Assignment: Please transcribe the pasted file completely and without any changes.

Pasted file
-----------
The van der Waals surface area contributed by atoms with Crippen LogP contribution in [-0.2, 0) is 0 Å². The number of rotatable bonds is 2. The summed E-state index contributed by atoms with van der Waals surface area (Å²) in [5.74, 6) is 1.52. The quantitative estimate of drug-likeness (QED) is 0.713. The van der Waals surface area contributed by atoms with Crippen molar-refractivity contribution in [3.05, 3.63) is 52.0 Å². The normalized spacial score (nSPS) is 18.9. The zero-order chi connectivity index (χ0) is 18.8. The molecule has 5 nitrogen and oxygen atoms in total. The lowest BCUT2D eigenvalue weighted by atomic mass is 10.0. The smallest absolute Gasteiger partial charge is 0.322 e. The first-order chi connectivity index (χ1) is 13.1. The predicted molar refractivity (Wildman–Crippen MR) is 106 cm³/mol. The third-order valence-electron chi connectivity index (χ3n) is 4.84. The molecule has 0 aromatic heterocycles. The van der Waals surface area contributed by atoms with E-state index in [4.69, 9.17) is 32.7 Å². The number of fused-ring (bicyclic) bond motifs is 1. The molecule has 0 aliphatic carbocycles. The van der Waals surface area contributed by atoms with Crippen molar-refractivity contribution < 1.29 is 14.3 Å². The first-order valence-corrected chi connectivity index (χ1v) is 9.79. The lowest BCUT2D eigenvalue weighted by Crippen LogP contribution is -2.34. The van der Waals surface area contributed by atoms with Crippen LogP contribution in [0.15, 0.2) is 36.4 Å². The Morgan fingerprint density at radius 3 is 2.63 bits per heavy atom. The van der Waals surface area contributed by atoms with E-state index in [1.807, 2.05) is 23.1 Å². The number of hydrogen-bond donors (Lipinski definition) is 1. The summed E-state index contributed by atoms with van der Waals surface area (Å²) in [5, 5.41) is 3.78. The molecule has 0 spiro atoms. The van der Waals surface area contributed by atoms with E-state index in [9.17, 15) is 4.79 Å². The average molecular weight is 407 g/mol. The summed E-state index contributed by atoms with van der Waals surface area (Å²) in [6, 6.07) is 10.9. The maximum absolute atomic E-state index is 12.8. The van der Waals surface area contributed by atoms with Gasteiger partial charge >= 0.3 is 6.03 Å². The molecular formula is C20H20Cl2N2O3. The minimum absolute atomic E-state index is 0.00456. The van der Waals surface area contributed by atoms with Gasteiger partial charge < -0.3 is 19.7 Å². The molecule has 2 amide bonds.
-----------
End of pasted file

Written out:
The van der Waals surface area contributed by atoms with Crippen LogP contribution in [-0.2, 0) is 0 Å². The number of rotatable bonds is 2. The summed E-state index contributed by atoms with van der Waals surface area (Å²) in [5.74, 6) is 1.52. The quantitative estimate of drug-likeness (QED) is 0.713. The van der Waals surface area contributed by atoms with Crippen molar-refractivity contribution in [3.05, 3.63) is 52.0 Å². The normalized spacial score (nSPS) is 18.9. The zero-order chi connectivity index (χ0) is 18.8. The molecule has 5 nitrogen and oxygen atoms in total. The lowest BCUT2D eigenvalue weighted by atomic mass is 10.0. The smallest absolute Gasteiger partial charge is 0.322 e. The first-order chi connectivity index (χ1) is 13.1. The predicted molar refractivity (Wildman–Crippen MR) is 106 cm³/mol. The third-order valence-electron chi connectivity index (χ3n) is 4.84. The molecule has 0 aromatic heterocycles. The van der Waals surface area contributed by atoms with E-state index in [4.69, 9.17) is 32.7 Å². The number of fused-ring (bicyclic) bond motifs is 1. The molecule has 0 aliphatic carbocycles. The van der Waals surface area contributed by atoms with Crippen molar-refractivity contribution < 1.29 is 14.3 Å². The first-order valence-corrected chi connectivity index (χ1v) is 9.79. The lowest BCUT2D eigenvalue weighted by Crippen LogP contribution is -2.34. The van der Waals surface area contributed by atoms with Crippen LogP contribution in [0.15, 0.2) is 36.4 Å². The Morgan fingerprint density at radius 3 is 2.63 bits per heavy atom. The van der Waals surface area contributed by atoms with E-state index in [1.807, 2.05) is 23.1 Å². The number of hydrogen-bond donors (Lipinski definition) is 1. The summed E-state index contributed by atoms with van der Waals surface area (Å²) in [5, 5.41) is 3.78. The molecule has 0 spiro atoms. The van der Waals surface area contributed by atoms with E-state index in [9.17, 15) is 4.79 Å². The average molecular weight is 407 g/mol. The summed E-state index contributed by atoms with van der Waals surface area (Å²) in [6, 6.07) is 10.9. The maximum absolute atomic E-state index is 12.8. The van der Waals surface area contributed by atoms with Gasteiger partial charge >= 0.3 is 6.03 Å². The molecular formula is C20H20Cl2N2O3. The minimum absolute atomic E-state index is 0.00456. The van der Waals surface area contributed by atoms with Gasteiger partial charge < -0.3 is 19.7 Å². The molecule has 2 amide bonds.